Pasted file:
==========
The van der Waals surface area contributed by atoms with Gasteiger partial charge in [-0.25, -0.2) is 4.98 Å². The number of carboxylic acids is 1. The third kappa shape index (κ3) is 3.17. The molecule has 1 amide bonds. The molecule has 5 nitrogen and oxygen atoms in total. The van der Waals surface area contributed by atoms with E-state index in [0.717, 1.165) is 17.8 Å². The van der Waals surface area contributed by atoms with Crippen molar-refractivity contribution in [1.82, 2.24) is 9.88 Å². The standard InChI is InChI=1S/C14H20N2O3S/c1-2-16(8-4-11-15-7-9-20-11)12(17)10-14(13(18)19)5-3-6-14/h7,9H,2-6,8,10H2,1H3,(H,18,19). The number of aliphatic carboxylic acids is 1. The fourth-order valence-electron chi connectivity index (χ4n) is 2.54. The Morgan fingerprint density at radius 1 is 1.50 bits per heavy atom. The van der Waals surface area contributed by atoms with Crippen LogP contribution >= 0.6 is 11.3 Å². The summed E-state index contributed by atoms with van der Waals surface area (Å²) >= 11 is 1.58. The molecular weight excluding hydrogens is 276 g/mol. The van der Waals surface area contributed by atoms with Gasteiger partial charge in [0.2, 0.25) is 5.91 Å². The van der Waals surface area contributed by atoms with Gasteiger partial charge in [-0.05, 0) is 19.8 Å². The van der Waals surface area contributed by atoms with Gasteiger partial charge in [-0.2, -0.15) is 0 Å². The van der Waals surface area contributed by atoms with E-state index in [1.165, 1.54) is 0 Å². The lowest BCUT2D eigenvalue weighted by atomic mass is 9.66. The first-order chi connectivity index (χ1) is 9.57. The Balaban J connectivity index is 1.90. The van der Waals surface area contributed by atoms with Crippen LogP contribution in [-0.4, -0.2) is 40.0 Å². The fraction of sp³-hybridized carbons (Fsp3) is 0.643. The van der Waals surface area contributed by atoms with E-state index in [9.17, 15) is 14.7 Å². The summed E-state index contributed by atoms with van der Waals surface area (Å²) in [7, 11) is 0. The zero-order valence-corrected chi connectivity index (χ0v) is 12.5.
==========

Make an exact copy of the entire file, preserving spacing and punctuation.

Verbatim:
The van der Waals surface area contributed by atoms with Gasteiger partial charge in [-0.25, -0.2) is 4.98 Å². The number of carboxylic acids is 1. The third kappa shape index (κ3) is 3.17. The molecule has 1 amide bonds. The molecule has 5 nitrogen and oxygen atoms in total. The van der Waals surface area contributed by atoms with E-state index in [0.717, 1.165) is 17.8 Å². The van der Waals surface area contributed by atoms with Crippen molar-refractivity contribution in [1.82, 2.24) is 9.88 Å². The standard InChI is InChI=1S/C14H20N2O3S/c1-2-16(8-4-11-15-7-9-20-11)12(17)10-14(13(18)19)5-3-6-14/h7,9H,2-6,8,10H2,1H3,(H,18,19). The number of aliphatic carboxylic acids is 1. The fourth-order valence-electron chi connectivity index (χ4n) is 2.54. The Morgan fingerprint density at radius 1 is 1.50 bits per heavy atom. The van der Waals surface area contributed by atoms with Crippen LogP contribution >= 0.6 is 11.3 Å². The summed E-state index contributed by atoms with van der Waals surface area (Å²) >= 11 is 1.58. The molecular weight excluding hydrogens is 276 g/mol. The van der Waals surface area contributed by atoms with Gasteiger partial charge in [0.2, 0.25) is 5.91 Å². The van der Waals surface area contributed by atoms with Gasteiger partial charge in [-0.05, 0) is 19.8 Å². The van der Waals surface area contributed by atoms with Gasteiger partial charge in [-0.2, -0.15) is 0 Å². The van der Waals surface area contributed by atoms with E-state index in [1.165, 1.54) is 0 Å². The lowest BCUT2D eigenvalue weighted by atomic mass is 9.66. The first-order chi connectivity index (χ1) is 9.57. The Balaban J connectivity index is 1.90. The van der Waals surface area contributed by atoms with Crippen LogP contribution in [-0.4, -0.2) is 40.0 Å². The fraction of sp³-hybridized carbons (Fsp3) is 0.643. The van der Waals surface area contributed by atoms with E-state index in [9.17, 15) is 14.7 Å². The summed E-state index contributed by atoms with van der Waals surface area (Å²) in [7, 11) is 0. The zero-order valence-corrected chi connectivity index (χ0v) is 12.5.